Besides, those AEP planners are only doing what your politicians are demanding of them.  From Duncan Adams' article:

"The Virginia legislature has set a goal of generating about 12 percent of the power Virginia customers consume from renewable sources by calendar year 2022."

That's called Pie-In-The-Sky.

But it is a mandate that AEP is law-bound to meet.

Thus the extremely expensive wind initiatives.

I'm thinking the citizens here in Southwest Virginia, those most affected by the machinations of AEP and its Richmond handlers, would be most appreciative of a different mandate:

Create whatever conditions are necessary to make electricity - the lifeblood of modern civilization - affordable for the people they serve.

And unless and until those alternative sources of energy prove to be viable, forget them.

- - -

An analogy: Thalidomide,"an effective tranquilizer and painkiller, proclaimed a 'wonder drug' for insomnia, coughs, colds and headaches."

Great idea.  Except for the people to whom it did grievous harm.

Justice Souter Is Gone

We are thankful for that.

But he still raises his ugly head now and then, just long enough to scare the hell out of those of us who find meaning - and worth - in the Constitution.

David Souter in his commencement address at Harvard last week:

Meaning comes from the capacity to see what is not in some simple, objective sense there on the printed page.”

Meaning, he thus proposes, comes from the subjective judgment of those who have the power to render decisions and affect lives.  The Constitution becomes nothing more than reference material.

With that understood, someone explain to me the difference between a Justice Souter and a politician. 

No need.  There is no difference.

I'd suggest, if we accept the fact that the Supreme Court is to be made up of politicians, as Souter would have it, that the American people be given the opportunity to vote the members thereof in and out of office.

In for a penny, in for a pound.

On The Lingering Economic Malaise

As I've written here before, the current economic mess we're in is different from any we had to deal with in the past.  Probably because of the influence that the stratospheric growth the Chinese economy has had on our economy.  Thousands upon thousands of jobs that have vanished here will never be returning.  Making this a very troubling circumstance.

I'm not alone in my thinking.  Here's Monty Pelerin, writing in The American Thinker:
Worse than a Depression

As the economic crisis approaches the two-year point, it is apparent that "this time is different." Few analysts believe that we are going to recover from this Great Recession in a fashion that resembles prior recoveries. Most argue about how long it might run (Japan's recovery is now two decades old), and whether inflation or deflation results. Two years into the problem, these issues are still unclear.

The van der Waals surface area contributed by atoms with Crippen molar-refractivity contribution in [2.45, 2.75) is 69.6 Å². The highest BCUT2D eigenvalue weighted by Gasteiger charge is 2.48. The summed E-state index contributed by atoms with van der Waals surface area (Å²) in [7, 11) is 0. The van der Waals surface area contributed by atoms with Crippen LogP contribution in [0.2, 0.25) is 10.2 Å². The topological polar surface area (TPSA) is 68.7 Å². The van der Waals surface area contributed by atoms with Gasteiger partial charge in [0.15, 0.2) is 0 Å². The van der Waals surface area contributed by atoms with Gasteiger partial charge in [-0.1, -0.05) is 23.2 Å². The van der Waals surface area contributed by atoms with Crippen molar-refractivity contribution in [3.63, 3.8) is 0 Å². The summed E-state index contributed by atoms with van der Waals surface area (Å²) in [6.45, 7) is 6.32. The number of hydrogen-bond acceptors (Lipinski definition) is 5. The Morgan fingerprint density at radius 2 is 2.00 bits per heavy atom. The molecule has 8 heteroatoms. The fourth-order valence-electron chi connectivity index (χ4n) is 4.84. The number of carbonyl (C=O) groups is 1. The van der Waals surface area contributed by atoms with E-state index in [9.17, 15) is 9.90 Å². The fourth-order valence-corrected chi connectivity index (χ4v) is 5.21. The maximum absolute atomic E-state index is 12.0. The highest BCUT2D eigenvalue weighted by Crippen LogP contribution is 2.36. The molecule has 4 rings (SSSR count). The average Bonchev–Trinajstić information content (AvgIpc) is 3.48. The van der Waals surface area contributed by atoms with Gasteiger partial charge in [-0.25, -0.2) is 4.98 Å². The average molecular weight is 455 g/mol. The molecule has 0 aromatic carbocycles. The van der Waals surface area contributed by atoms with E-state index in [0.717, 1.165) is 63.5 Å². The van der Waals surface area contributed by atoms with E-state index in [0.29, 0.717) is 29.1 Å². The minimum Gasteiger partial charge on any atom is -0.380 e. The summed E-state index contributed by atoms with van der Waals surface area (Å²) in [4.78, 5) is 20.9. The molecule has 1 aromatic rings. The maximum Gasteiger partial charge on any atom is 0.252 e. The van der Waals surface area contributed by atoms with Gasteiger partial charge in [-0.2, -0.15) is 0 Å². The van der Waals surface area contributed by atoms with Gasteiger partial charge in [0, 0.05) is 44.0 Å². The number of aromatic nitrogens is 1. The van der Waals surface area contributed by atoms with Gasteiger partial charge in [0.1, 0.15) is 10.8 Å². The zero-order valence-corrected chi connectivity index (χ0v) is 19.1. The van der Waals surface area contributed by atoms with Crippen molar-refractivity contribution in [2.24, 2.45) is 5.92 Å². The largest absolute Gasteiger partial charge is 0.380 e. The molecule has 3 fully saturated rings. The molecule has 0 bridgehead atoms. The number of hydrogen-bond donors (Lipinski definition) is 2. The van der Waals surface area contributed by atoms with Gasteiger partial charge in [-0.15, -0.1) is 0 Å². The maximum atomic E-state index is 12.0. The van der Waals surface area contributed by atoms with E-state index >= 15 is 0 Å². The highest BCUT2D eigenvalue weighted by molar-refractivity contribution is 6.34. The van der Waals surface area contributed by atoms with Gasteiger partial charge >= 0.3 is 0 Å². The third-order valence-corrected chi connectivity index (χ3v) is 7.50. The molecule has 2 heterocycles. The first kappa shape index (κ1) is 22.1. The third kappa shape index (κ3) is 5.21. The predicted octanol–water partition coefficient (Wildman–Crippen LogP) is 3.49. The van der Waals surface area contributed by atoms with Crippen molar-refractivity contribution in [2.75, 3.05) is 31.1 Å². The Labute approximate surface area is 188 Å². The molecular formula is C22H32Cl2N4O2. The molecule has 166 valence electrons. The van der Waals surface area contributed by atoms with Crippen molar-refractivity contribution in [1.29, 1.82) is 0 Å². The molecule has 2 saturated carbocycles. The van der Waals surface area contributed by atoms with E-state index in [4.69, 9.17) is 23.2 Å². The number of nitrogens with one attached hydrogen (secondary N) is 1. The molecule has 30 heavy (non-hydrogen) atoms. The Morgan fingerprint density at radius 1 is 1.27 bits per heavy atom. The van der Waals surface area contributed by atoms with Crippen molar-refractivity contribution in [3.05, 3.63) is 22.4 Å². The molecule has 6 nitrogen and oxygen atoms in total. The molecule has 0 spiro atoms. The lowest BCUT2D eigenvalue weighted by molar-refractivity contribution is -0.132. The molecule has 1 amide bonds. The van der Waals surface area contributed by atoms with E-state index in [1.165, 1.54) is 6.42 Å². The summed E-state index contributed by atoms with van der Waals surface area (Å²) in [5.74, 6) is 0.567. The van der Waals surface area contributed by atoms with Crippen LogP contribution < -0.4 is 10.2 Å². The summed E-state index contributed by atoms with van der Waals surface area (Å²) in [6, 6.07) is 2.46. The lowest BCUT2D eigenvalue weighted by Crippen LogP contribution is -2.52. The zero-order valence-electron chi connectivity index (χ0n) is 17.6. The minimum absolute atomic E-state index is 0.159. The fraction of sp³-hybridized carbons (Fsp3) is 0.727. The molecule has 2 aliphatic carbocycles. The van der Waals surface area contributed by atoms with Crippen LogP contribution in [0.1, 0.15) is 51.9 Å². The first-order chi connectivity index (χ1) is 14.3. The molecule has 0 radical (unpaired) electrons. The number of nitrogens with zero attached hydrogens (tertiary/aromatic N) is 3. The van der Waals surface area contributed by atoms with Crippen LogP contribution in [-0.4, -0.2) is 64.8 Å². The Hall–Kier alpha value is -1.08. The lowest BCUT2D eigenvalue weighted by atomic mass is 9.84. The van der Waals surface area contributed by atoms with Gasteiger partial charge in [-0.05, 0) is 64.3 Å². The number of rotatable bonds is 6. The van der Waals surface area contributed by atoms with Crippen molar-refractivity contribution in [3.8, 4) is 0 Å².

Our government is bankrupt many times over ..., as are the democratic socialist states of Europe ... For political reasons, none of these countries is either willing to cut back on its spending or accept a recession.

We are witnessing the death of democratic socialism. No politician wants it to happen, but none can prevent it. We are at the point where the Ponzi concept of "extend and pretend" has been extended beyond social commitments and banking systems to entire economies. We are approaching what Ludwig von Mises described as "the crack-up boom." [link]
Add to this the shift in economic power to China and you have the makings of a depression here in the West that is unprecedented.  And no politician in the USA is prepared to do that which is necessary to prevent it.  Our elected leaders simply quibble over the speed at which - and the depths to which - whether they realize it or not - the destruction is to occur. 

It's unlike anything we've ever experienced. And it is going to be ugly.

The Real Message The Israelis Sent

"Do not agree to go quietly, into the ovens, or into the sea. So long as there is breath in you, and the possibility of resistance, fight."

Quote of the Day

From the Wall Street Journal editorial board:
The claim that the financial, energy and health-care industries were somehow unregulated until Mr. Obama descended from the heavens is simply dishonest. Those are likely the three most regulated businesses in America, though the competition is stiff. But if the President is going to blame his problems on philosophies no one believes and deregulation that didn't exist, he shouldn't be surprised if voters come to believe that his super-regulatory government should be able to perform miracles like quickly plugging oil blowouts a mile under the sea.
 "To Be Fair," June 4, 2010

Didn't It Just Top $12 Trillion?

Where is all this money going?



Good thing we have lots of printing presses.